In re Will of Ranney
- Lawyers omitted the attestation clause and used instead an affidavit designed for a two-step self proving will
- Witnesses signed an affidavit swearing that they had previously signed their names as witnesses during a stage in the execution ceremony that never actually occurred.
- Witnesses never signed the actual will
- Affidavit asserted that witnesses had signed actual will
- Will gave W a LE in their apartment in Rumson, the rental income from other apartments in that building, and the tuition and rental income from Rumson Reading Institute (which was merged into Ranney School after execution of T’s will)
- W was also to receive all of T’s personal property except for that necessary for the operation of the Institute
- The residue was to be paid in trust to W, lawyer, and son-in-law (the latter 2 being executors)
- W and 2 kids were to receive 32% each of trust income and to share equally income from Ransco Corp.
- W’s daughter (T’s stepdaughter) was to receive the remaining 4%.
- Will also directed that, upon W’s death, the apartment building and proceeds of Institute were to be turned over to the trustees of the school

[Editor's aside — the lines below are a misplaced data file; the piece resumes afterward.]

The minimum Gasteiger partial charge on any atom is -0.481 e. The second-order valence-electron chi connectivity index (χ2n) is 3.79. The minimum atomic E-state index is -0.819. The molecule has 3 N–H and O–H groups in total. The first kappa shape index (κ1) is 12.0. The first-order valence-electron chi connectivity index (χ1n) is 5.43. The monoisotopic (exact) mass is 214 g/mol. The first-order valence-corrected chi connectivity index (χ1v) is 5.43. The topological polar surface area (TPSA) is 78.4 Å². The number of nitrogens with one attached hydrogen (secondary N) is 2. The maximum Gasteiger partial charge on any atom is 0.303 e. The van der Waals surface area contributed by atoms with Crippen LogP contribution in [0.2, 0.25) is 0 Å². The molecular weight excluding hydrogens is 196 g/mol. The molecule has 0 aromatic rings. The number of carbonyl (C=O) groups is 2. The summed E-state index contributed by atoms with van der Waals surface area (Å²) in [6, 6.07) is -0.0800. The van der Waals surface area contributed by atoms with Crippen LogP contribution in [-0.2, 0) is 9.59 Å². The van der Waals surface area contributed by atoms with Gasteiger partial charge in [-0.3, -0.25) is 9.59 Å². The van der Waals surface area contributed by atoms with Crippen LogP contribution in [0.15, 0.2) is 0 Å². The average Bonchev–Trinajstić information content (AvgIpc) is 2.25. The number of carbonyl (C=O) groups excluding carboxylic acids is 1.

- Upon W’s death, income from Ransco was to be distributed between 2 kids
- Upon their deaths, income from Ransco was to go to School
- T died in April 1987
- PC admitted will to probate in April 1987
- W challenged probate (2 kids and school did not)
- AC affirmed probate
- Whether TC erred in finding that T’s will was executed properly ever though it does not literally comply with statutory requirements
- Although a will need not literally satisfy the requirements of the statute, it must substantially comply with them.
- If, after conducting a hearing in solemn form, the TC is satisfied that the execution of the will substantially complies w/ the
- A two-step self-proving will appends a separate affidavit to the end of the will. The witnesses, and often the testator, must sign the affidavit in addition to signing the will itself, after which the affidavit is notarized.
- For a one-step self-proving will, the testator and witnesses sign only once, with the affidavit language folded into the attestation clause, after which the will is notarized.
- Under either of these methods, the will is said to be self-proving because the affidavit sworn evidence of due execution.
- The affidavit and the attestation clause serve different functions
- Attestation clauses facilitate probate by providing “prima facie evidence” that T voluntarily signed the will in the presence of witnesses.
- Affidavits are sworn statements by eyewitnesses that the will has been duly executed
- Compliance w/ statutory formalities is important not for their own sake but for the purposes they serve
- To avoid an absurd result, it is possible that strict adherence to formalities may not be necessary as it would frustrate the purpose of the rule